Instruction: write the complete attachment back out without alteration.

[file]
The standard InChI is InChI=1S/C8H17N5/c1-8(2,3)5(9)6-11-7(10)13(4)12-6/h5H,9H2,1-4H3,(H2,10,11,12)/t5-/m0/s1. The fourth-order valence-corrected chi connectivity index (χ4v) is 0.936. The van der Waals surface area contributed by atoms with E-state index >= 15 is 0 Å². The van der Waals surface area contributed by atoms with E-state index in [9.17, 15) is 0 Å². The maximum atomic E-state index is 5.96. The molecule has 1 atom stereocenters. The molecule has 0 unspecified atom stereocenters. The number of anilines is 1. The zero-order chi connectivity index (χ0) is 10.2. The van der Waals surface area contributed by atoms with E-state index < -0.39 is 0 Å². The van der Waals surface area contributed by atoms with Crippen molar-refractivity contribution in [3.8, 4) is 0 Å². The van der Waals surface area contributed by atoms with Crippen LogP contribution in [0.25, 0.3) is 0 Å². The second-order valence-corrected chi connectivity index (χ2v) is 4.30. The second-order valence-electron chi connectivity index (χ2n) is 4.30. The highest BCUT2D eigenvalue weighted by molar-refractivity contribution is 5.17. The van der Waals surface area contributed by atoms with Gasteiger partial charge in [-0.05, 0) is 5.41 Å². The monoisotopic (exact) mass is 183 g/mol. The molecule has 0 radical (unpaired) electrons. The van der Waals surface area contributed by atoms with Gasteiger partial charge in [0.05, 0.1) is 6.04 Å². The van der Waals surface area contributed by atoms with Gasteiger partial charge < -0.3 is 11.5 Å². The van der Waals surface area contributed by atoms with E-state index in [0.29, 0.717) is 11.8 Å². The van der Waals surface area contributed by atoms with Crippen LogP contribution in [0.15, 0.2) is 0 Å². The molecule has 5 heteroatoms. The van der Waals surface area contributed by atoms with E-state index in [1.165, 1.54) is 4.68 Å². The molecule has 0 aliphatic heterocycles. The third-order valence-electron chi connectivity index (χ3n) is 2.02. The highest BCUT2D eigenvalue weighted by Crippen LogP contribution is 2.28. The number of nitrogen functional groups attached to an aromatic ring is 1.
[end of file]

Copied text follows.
The standard InChI is InChI=1S/C8H17N5/c1-8(2,3)5(9)6-11-7(10)13(4)12-6/h5H,9H2,1-4H3,(H2,10,11,12)/t5-/m0/s1. The fourth-order valence-corrected chi connectivity index (χ4v) is 0.936. The van der Waals surface area contributed by atoms with E-state index >= 15 is 0 Å². The van der Waals surface area contributed by atoms with E-state index in [9.17, 15) is 0 Å². The maximum atomic E-state index is 5.96. The molecule has 1 atom stereocenters. The molecule has 0 unspecified atom stereocenters. The number of anilines is 1. The zero-order chi connectivity index (χ0) is 10.2. The van der Waals surface area contributed by atoms with E-state index < -0.39 is 0 Å². The van der Waals surface area contributed by atoms with Crippen molar-refractivity contribution in [3.8, 4) is 0 Å². The van der Waals surface area contributed by atoms with Crippen LogP contribution in [0.25, 0.3) is 0 Å². The second-order valence-corrected chi connectivity index (χ2v) is 4.30. The second-order valence-electron chi connectivity index (χ2n) is 4.30. The highest BCUT2D eigenvalue weighted by molar-refractivity contribution is 5.17. The van der Waals surface area contributed by atoms with Gasteiger partial charge in [-0.05, 0) is 5.41 Å². The monoisotopic (exact) mass is 183 g/mol. The molecule has 0 radical (unpaired) electrons. The van der Waals surface area contributed by atoms with Gasteiger partial charge in [0.05, 0.1) is 6.04 Å². The van der Waals surface area contributed by atoms with Gasteiger partial charge < -0.3 is 11.5 Å². The van der Waals surface area contributed by atoms with E-state index in [0.29, 0.717) is 11.8 Å². The van der Waals surface area contributed by atoms with Crippen LogP contribution in [0.15, 0.2) is 0 Å². The molecule has 5 heteroatoms. The van der Waals surface area contributed by atoms with E-state index in [1.165, 1.54) is 4.68 Å². The molecule has 0 aliphatic heterocycles. The third-order valence-electron chi connectivity index (χ3n) is 2.02. The highest BCUT2D eigenvalue weighted by Crippen LogP contribution is 2.28. The number of nitrogen functional groups attached to an aromatic ring is 1.